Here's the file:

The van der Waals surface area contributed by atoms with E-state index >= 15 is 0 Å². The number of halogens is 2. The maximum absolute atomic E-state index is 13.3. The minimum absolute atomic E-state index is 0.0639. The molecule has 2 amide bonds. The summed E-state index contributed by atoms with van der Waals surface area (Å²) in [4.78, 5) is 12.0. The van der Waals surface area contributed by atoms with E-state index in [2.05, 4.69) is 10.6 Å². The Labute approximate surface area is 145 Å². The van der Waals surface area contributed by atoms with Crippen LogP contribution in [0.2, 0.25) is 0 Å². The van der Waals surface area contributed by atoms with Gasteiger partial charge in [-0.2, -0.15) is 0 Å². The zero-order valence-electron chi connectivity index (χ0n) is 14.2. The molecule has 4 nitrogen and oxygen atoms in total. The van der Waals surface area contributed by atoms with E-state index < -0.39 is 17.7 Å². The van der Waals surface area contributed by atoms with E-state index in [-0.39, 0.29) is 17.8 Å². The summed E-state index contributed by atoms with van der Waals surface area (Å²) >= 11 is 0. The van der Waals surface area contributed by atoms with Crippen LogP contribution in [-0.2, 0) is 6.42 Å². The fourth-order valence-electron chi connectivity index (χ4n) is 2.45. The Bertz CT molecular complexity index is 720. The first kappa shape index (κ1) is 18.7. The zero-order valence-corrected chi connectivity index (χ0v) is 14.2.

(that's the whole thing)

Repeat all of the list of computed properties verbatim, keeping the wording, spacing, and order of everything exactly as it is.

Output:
The van der Waals surface area contributed by atoms with E-state index >= 15 is 0 Å². The number of halogens is 2. The maximum absolute atomic E-state index is 13.3. The minimum absolute atomic E-state index is 0.0639. The molecule has 2 amide bonds. The summed E-state index contributed by atoms with van der Waals surface area (Å²) in [4.78, 5) is 12.0. The van der Waals surface area contributed by atoms with E-state index in [2.05, 4.69) is 10.6 Å². The Labute approximate surface area is 145 Å². The van der Waals surface area contributed by atoms with Crippen LogP contribution in [0.2, 0.25) is 0 Å². The van der Waals surface area contributed by atoms with Gasteiger partial charge in [-0.2, -0.15) is 0 Å². The zero-order valence-electron chi connectivity index (χ0n) is 14.2. The molecule has 4 nitrogen and oxygen atoms in total. The van der Waals surface area contributed by atoms with E-state index < -0.39 is 17.7 Å². The van der Waals surface area contributed by atoms with E-state index in [-0.39, 0.29) is 17.8 Å². The summed E-state index contributed by atoms with van der Waals surface area (Å²) >= 11 is 0. The van der Waals surface area contributed by atoms with Crippen LogP contribution in [-0.2, 0) is 6.42 Å². The fourth-order valence-electron chi connectivity index (χ4n) is 2.45. The Bertz CT molecular complexity index is 720. The first kappa shape index (κ1) is 18.7. The zero-order valence-corrected chi connectivity index (χ0v) is 14.2.